[Tutor] Why I'm learning Python (OT and long)

Bill Tolbert bill_tolbert@bigfoot.com
Thu, 30 Aug 2001 10:27:42 -0400 (EDT)

I spent some time reading Useless Python last night and went to bed
totally depressed. I feel that even Useless is above my skill level. So,
what follows is the story of why I'm trying to learn Python. Perhaps some
will understand; some may be in a similar situation; some may want to send
me money. Maybe it can become an installment for the soapbox on Useless.


So here I sit, pretending that I know a little something about
Python. I own 5 Python books; I have been attempting to program in Python
for over a year; my title is something like "systems analyst"; I have a
wife, many children and a dog. Allow me to explain how this
all happened...

I never pretended to be a programmer. I was trained to do public health
research. But, the tight job market of recent years forced me to take on
various computer tasks in the course of my research. It started with
WordPerfect. I was something of a WordPerfect wonder kid. I could somehow
do anything in WordPerfect. Looking back, I guess this was my first
programming - WordPerfect macros. I just grokked other macros and read the
help files. Massively complicated mail merges, text manipulation, complex
and tedious tasks rendered trivial in the wake of my macros. I began to
build solutions for the secretaries, co-workers, people on the street.
Then M$ began pushing that third-rate wannabe word processor of theirs and
nothing was ever the same.

So, I sorta learned MS Access the same way. Of course I knew Access was
just a desktop database. But it was fine around the office. I wrote a few
simple applications, and that was fine; after all, I'm a researcher not a
programmer. But guess what? People started coming to be with requests for
Access applications. And before I knew it, I was writing a very complex
accounting system for my employer. I was being labeled, and I knew it. I
tried to resist but it was futile. I thought long and hard about going
back to school for a PhD in epidemiology; I was trying to escape becoming
a programmer. All the while there were bills to pay and groceries to buy
and mouths to feed. I didn't have time go back to school. I couldn't afford
it. And then one day I was offered a real job as a programmer...

Some folks in the private research world had decided to build a large
system in Access. I was doing some part time work for this company because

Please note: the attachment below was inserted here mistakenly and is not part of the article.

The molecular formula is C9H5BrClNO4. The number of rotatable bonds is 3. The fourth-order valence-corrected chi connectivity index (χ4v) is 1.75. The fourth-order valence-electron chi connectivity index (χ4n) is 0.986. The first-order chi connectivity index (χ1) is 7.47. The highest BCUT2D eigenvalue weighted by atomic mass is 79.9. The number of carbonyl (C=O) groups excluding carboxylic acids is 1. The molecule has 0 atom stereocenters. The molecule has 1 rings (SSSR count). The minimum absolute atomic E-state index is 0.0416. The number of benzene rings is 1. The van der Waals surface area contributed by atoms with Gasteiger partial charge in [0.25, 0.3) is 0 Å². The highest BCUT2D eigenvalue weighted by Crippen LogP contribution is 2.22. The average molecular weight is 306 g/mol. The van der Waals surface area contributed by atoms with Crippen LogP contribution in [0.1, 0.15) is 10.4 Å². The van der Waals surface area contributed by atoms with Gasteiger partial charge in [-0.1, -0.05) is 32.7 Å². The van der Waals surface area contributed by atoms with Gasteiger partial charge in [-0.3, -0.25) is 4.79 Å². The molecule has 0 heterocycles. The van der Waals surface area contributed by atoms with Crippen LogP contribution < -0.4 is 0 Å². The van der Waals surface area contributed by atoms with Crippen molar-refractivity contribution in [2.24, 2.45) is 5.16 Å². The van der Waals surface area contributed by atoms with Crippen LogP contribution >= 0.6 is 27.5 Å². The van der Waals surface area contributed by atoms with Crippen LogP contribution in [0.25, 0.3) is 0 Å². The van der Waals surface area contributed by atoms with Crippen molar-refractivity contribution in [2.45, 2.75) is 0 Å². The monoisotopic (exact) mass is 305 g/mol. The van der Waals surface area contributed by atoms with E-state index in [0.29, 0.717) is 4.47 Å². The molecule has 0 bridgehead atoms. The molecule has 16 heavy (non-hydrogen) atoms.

as a university employee, I couldn't make ends meet. They knew me as a
WordPerfect and Access guy, and asked me to join the project full time. I
was flattered but declined; after all, I'm a researcher not a
programmer. I told them repeatedly "I'm not a programmer". But they
were desperate. I knew they were desperate. I was the only person
they could find. And even though the university didn't pay very
well, I still loved my job there. So one day they asked, "What
would it take?". Have you ever been asked that question? I was 29
years old and driving a worn out car I paid 450 dollars for. Three 
kids. Working a full time job and a part time job. So, I told them 
what it would take and they said ok. Of course my wife was
happy. This meant financial freedom. Perhaps we could have a
normal life. But I was afraid. The day would come when they would
learn the truth and I would be thrown out like the pitiful code I

Well, it's been nearly four years and I haven't been thrown out yet. I was
assigned the title systems analyst by the people who were in charge of
making up the business cards. I guess I've fooled them so far. But I
haven't fooled myself. Sure I can get by in Access/VB. But I know
Access is kid stuff compared to Oracle and MySQL. I want to write
solutions for non-MS platforms; I want to understand the difference between
bound and unbound methods; I want to understand other people's code; I
want to be Danny Yoo!!!

So that's why I'm trying to learn Python. To bring legitimacy to an
otherwise illegitimate career.

Some of my Python scripts seem ok. They do useful work on a daily basis.
And yet, even a blind squirrel finds a nut sometimes. I'm plagued by the
feeling that I am a blind squirrel. 

Thanks folks. This has been therapeutic. Python people are the best and
this list is fantastic. Today I'm going to make one of my useful scripts
run from a Tk button widget. And I'll stumble through. Perhaps I'll get
lucky and find a nut.